So far, my daughter isn't impressed with Texas. Something to do with the large insect population and the propensity of Texans to mold everything into the shape of the state.
I, too, was distressed by these very facts during my year-long tenure in the Lonestar State in the early '90s.
Pre-Texas, I'd never seen a roach--at least not one of hearty Texas stock. Real Texan roaches are large enough to sport ten gallon hats and handlebar moustaches. Disturbing as it was to see them congregating in parking lots and institutional facilities, I took a small measure of comfort in the fact that my apartment was too clean to be of interest to such vermin.
The look of disgust on my daughter's face as we weave our way around carcasses strewn across parking lots and foyers evoked fond memories of the first time I was forced to engage one of thir number in a combat. During a routine washing of the dinner dishes, I lifted a hefty iron skillet and discovered a specimen of Guinness Book proportions. I threw the skillet violently in the beast's general direction and bolted for the couch where I screamed until I was drenched in sweat.
I missed. Newly married, my husband wasn't able to quickly assess his duties in the situation--comfort me or stalk the intruder? He choked, and the roach walked.
I wouldn’t stay alone in the apartment—for a week. This meant I had to go to my day job as well as Brad’s night job with the eleven o’clock news team. It was a tough schedule to keep, and I eventually gave it up out of sheer exhaustion.
Although Allison hasn't screamed or broken a sweat, she treads warily and walks about with her forehead creased in worry.
Her disillusionment with Texas-shaped objects stems from a nasty breakfast incident.
We've stayed in our fair share of Best Westerns of late, and we pretty much know the Continental breakfast drill. Little pre-measured cups of waffle batter are lined up by a self-service waffle iron, and in other states, folks tend to do a pretty good job taking turns. Everyone gets a waffle. Everyone is happy.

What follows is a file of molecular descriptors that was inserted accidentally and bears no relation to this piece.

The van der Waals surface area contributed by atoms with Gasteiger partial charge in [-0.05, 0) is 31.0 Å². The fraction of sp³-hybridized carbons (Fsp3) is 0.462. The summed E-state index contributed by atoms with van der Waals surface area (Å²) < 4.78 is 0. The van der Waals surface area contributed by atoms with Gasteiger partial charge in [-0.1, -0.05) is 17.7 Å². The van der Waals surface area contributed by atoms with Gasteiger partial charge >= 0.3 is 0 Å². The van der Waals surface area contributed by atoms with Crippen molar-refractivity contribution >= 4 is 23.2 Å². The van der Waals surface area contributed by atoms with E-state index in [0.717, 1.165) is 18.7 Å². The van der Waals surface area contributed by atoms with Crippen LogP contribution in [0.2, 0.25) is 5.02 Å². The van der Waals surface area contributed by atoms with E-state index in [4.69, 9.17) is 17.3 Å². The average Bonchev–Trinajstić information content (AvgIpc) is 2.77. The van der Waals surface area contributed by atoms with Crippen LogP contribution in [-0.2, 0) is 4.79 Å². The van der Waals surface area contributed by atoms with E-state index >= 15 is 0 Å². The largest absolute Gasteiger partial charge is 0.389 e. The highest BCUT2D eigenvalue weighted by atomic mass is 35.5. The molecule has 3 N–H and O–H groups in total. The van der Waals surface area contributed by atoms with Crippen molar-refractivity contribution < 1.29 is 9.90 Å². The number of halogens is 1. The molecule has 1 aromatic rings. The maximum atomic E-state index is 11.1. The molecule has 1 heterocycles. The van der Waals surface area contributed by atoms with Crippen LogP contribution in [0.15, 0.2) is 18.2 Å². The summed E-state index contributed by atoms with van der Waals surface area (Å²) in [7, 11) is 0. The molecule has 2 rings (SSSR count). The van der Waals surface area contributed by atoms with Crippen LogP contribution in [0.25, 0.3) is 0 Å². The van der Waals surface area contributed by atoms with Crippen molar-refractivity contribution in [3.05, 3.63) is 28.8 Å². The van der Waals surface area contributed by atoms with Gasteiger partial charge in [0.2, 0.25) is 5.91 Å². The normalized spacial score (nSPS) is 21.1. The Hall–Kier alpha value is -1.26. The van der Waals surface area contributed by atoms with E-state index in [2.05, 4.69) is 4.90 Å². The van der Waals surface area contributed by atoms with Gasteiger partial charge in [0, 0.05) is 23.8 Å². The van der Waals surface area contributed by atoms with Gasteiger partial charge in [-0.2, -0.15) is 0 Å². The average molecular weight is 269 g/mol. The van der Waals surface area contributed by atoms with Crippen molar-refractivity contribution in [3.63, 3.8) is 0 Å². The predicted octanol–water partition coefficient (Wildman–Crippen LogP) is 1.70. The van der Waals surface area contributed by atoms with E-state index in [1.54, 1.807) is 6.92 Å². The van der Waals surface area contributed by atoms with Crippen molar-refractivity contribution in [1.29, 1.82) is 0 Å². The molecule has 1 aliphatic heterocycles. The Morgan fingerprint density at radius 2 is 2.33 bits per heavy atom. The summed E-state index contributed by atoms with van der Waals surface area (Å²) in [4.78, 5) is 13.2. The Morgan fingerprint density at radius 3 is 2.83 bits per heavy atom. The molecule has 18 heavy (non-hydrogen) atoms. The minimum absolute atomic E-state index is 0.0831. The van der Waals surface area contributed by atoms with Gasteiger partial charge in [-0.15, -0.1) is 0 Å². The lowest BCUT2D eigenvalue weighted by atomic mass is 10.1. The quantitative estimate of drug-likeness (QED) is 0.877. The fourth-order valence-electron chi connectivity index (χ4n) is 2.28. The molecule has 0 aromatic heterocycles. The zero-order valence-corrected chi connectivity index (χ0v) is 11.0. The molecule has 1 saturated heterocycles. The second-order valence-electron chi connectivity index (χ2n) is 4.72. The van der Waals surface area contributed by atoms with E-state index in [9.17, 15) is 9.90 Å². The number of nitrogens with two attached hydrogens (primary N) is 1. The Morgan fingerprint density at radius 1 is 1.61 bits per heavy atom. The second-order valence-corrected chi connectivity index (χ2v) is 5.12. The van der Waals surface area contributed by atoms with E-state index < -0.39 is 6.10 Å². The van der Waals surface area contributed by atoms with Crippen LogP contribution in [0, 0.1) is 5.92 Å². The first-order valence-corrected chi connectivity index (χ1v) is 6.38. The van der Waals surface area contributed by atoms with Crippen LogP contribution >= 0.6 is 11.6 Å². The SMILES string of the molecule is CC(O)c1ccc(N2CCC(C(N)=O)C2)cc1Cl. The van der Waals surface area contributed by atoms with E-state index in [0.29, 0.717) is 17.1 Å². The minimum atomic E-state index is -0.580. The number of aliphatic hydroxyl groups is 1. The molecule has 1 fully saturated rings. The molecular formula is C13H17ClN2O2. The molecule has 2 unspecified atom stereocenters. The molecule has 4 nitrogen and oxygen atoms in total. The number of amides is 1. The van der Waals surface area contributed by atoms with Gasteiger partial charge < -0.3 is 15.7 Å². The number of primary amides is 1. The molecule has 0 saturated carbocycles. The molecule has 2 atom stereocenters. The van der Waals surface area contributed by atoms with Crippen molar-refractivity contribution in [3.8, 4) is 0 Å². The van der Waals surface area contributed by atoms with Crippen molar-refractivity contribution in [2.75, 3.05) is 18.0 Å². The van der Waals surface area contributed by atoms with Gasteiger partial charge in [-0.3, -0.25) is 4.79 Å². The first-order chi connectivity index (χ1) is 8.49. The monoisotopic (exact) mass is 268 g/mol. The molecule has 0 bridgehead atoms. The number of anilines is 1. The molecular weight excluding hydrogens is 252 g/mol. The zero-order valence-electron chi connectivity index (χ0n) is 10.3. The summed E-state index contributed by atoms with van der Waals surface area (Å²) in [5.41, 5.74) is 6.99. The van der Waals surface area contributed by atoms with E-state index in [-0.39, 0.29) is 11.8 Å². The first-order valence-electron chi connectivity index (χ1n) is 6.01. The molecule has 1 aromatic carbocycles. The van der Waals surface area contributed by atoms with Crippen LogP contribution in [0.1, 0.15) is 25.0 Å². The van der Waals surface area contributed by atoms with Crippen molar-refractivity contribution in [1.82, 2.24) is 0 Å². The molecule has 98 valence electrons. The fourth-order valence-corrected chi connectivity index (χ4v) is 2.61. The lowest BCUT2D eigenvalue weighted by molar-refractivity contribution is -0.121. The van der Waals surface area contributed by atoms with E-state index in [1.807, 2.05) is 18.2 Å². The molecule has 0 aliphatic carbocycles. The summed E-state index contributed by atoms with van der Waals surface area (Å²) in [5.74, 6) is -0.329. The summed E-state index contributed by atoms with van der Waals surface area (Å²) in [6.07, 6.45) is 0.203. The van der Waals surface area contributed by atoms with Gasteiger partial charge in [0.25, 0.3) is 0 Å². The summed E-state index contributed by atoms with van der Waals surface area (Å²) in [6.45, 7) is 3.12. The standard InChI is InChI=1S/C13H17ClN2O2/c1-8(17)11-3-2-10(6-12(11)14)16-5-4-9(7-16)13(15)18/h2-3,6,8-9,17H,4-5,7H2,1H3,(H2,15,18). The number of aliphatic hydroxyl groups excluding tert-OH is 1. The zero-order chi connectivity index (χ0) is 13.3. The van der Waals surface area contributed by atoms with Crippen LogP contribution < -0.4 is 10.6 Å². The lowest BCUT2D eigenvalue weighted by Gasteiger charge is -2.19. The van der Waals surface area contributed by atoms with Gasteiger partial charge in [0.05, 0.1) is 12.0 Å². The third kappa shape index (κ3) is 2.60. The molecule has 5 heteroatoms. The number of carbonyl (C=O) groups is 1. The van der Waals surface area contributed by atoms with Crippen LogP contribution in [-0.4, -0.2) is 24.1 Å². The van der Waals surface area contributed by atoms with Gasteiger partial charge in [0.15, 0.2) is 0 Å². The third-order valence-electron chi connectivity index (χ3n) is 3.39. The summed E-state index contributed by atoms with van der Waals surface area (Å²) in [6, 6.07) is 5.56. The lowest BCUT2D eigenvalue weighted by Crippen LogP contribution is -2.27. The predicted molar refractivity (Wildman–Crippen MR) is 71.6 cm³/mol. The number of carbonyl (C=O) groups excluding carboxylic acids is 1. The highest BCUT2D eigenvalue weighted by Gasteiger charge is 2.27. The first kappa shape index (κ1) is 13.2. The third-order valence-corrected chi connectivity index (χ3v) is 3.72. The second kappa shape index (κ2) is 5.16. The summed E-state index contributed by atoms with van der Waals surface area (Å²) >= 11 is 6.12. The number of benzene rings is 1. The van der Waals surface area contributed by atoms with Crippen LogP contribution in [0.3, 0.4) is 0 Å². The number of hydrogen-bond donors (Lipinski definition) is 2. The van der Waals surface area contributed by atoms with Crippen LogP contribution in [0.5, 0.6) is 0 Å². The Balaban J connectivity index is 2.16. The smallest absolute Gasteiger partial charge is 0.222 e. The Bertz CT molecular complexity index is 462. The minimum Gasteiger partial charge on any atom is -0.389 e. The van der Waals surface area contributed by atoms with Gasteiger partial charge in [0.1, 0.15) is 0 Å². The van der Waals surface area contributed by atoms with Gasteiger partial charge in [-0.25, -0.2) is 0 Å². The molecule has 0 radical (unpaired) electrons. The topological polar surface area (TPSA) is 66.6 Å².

In Amarillo this morning, I approached the waffle station only to have a hotel worker position herself ominously between me and the waffle iron.
Figuring we were dealing with a new format, I grabbed a plate and stood in front of her as though in line. She proceeded to ignore me, while calling out warm greetings to each new patron that came though the door.
I eventually sat down at a table a foot or two from her station, waiting until she stopped doling out little Texas shaped waffles and greetings to everyone else in the room.
Figuring it had all been a misunderstanding, I grabbed my plate and stood before the woman now known as the Waffle Nazi. Once more she completely ignored me as she handed a steaming plate to another new arrival.
Finally, she told me that I could be 6th on a waffle-waiting list.
For Seinfeld fans, let me summerize the story by simply saying the plot here changed from the Soup Nazi episode to the Chinese Restaurant script--in other words, I never moved up in status. Although theoritically, with each golden, Texas-molded waffle the Nazi dispensed, I should have been closer to breakfast--but alas, there was always another more deserving than I.
My daugher watched this unfold in disbelief--half because of the absurdity of the situation, and half because she couldn't get over the fact that anyone would serve waffles in the shape of their state.
This being a driving day, we all had plenty of opportunity to see the shape of Texas depicted on buildings, banners and billboards--some promoting lawn mower racing events or adversiting establishments such as the "It'll Do" Motel.
Fortunately, a freak Texas storm suddenly brewed on the horizon, immediatly improving my daughter's opinion of the state, and battering several layers of bugs and dirt from our filthy van.
The day concluded with a multi-hour hotel search, as we're told the Baptists have decended on the region for their national convention. Just as I began to fear we'd have to double back several hours to the "It'll Do", we found a room at a little Super 8. Although the accomodations are modest, so far we've seen nothing either state shaped or on 6 legs.
Things are looking up.